One Conversation at a Time – David Alpuche

David AlpucheAbout the Author:

David Alpuche is a photographer/entrepreneur from Mexico City. He has won multiple speaking awards in Toastmasters, was named “Chapter Leader of the Year” by the National Stuttering Association, and is currently one of the leaders in To Be Like Me, a non-profit dedicated to breaking down the barriers that exist for those with disabilities and shed light on the positive impact of inclusion, ignite compassion, and foster awareness of the unique abilities of others. David likes to stay active by playing soccer, volleyball, and doing yoga. He speaks multiple languages and also likes to play chess, read, and listen to live music. 

In 2017 I submitted my first paper for International Stuttering Awareness Day. In that paper, titled “It Starts with You,” I wrote about my life as a person who stutters up to that day; from my childhood not knowing what stuttering was, to my first experiences with therapy in my late 20s, to my discovery of the global stuttering community. The title of the paper, “It Starts With You,” came about because the theme that year was A World That Understands Stuttering, and I thought that if we, people who stutter, want a world that understand us, it’s precisely up to us to make it happen, one conversation at a time. A good summary would be my last paragraph:

“So, how do you create a world that understands stuttering?

In the past few years I have spoken about stuttering at three universities, talking to hundreds of speech language pathology students at a time. I’ve volunteered for research and also presented at both national and international conferences. I lead my local NSA chapter. I talk to people on the streets. I make jokes about it. The world wants to understand stuttering, it would just be easier if more people spoke about it. So speak, you must. A world that understands stuttering starts with you.”

Do you know what I’ve been doing since? Talking about stuttering… and I mean A LOT.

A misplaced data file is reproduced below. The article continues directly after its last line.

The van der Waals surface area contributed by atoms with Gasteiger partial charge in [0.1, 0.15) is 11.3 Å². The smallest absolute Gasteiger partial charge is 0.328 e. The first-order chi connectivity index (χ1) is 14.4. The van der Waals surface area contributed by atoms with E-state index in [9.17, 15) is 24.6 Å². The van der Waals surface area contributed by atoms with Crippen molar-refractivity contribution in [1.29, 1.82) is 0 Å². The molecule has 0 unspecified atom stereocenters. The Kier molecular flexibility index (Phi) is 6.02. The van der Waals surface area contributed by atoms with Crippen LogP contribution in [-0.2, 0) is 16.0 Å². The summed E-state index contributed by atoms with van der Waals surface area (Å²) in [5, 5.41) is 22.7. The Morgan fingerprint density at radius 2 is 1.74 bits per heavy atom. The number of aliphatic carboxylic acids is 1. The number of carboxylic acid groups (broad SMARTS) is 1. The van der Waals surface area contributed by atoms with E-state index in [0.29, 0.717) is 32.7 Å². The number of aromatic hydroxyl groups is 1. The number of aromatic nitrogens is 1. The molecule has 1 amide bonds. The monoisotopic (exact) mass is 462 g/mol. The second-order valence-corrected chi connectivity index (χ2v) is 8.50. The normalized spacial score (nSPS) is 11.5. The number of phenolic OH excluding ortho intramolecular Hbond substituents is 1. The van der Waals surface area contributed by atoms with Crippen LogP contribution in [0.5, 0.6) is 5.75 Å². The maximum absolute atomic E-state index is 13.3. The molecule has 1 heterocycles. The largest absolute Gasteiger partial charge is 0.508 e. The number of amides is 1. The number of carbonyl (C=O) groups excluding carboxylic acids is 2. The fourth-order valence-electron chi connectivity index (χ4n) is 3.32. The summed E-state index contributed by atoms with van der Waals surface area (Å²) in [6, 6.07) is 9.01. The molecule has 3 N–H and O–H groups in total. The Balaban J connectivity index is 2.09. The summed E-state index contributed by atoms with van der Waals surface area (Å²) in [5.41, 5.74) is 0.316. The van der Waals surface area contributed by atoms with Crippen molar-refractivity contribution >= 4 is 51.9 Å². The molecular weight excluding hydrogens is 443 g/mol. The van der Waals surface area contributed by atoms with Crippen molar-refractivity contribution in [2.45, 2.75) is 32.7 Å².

First, I still volunteer to talk about stuttering at universities. For the past few years I have been invited to speak about stuttering at every major university in Dallas/Fort Worth, and that has made me known enough that I was later invited to speak (in person or via zoom) at universities in California, Oklahoma, Kansas, New York and Florida. I’ve even talked about stuttering in Europe.

Let me tell you why this is important to me:

When I was in a bad place I was helped by a great Speech and Language Pathologist (SLP) that literally changed my life. The outgoing, social, and communicative person I am today is very recent. Growing up I always felt trapped inside my brain. I knew I was smart, but I had no way of communicating it to others. I had ideas to share, jokes to tell, and truths about myself that I never spoke out loud.

Like many people who stutter, more often than not I chose to not speak because trying to do it usually ended in:

A)   Frustration

B)   Embarrassment

C)   Some other horrible feeling

D)   All of the above.

Growing up with a stutter sucked. Before every interaction you get this jolt of anxiety, pessimism and self-hatred because you know it’s not going to go well. Stuttering can wreck your confidence, and as a result I hated talking. With a passion.

I felt that I missed out on so much, and not going to lie, deep down I feared I was going to miss out on things for the rest of my life. I thought that was my fate. I have met hundreds of people who stutter that feel or felt the same way, and you might know one without knowing it.

I was almost 30, when one day a Speech Pathologist found me, and out of nowhere asked me “do you want some help with that?”  And boom, just like that she literally changed my life!